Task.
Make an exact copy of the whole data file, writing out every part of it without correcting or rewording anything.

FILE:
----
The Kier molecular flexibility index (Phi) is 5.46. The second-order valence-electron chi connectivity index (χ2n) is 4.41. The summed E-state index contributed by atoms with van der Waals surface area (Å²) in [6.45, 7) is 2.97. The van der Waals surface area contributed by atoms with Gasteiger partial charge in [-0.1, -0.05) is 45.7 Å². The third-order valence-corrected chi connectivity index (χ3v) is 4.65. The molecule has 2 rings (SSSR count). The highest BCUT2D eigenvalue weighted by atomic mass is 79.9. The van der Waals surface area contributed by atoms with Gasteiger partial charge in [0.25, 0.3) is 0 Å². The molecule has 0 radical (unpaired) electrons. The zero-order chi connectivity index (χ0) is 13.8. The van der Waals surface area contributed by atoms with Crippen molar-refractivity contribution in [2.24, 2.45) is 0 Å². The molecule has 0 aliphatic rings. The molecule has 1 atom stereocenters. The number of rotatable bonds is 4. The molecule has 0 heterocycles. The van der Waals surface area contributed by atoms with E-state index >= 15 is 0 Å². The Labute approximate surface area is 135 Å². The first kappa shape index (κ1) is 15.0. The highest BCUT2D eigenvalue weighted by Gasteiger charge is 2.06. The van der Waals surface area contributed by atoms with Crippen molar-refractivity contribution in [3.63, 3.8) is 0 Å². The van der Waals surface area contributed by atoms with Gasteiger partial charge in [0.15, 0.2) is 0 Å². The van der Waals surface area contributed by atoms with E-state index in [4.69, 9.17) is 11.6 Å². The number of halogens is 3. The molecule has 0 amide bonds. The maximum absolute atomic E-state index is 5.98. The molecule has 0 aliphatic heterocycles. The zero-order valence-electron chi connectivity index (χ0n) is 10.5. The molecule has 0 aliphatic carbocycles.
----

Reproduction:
The Kier molecular flexibility index (Phi) is 5.46. The second-order valence-electron chi connectivity index (χ2n) is 4.41. The summed E-state index contributed by atoms with van der Waals surface area (Å²) in [6.45, 7) is 2.97. The van der Waals surface area contributed by atoms with Gasteiger partial charge in [-0.1, -0.05) is 45.7 Å². The third-order valence-corrected chi connectivity index (χ3v) is 4.65. The molecule has 2 rings (SSSR count). The highest BCUT2D eigenvalue weighted by atomic mass is 79.9. The van der Waals surface area contributed by atoms with Gasteiger partial charge in [0.25, 0.3) is 0 Å². The molecule has 0 radical (unpaired) electrons. The zero-order chi connectivity index (χ0) is 13.8. The van der Waals surface area contributed by atoms with Crippen molar-refractivity contribution in [2.24, 2.45) is 0 Å². The molecule has 0 aliphatic rings. The molecule has 1 atom stereocenters. The number of rotatable bonds is 4. The molecule has 0 heterocycles. The van der Waals surface area contributed by atoms with E-state index >= 15 is 0 Å². The Labute approximate surface area is 135 Å². The first kappa shape index (κ1) is 15.0. The highest BCUT2D eigenvalue weighted by Gasteiger charge is 2.06. The van der Waals surface area contributed by atoms with Crippen molar-refractivity contribution in [3.63, 3.8) is 0 Å². The van der Waals surface area contributed by atoms with Gasteiger partial charge in [0.15, 0.2) is 0 Å². The van der Waals surface area contributed by atoms with E-state index in [4.69, 9.17) is 11.6 Å². The number of halogens is 3. The molecule has 0 amide bonds. The maximum absolute atomic E-state index is 5.98. The molecule has 0 aliphatic heterocycles. The zero-order valence-electron chi connectivity index (χ0n) is 10.5. The molecule has 0 aliphatic carbocycles.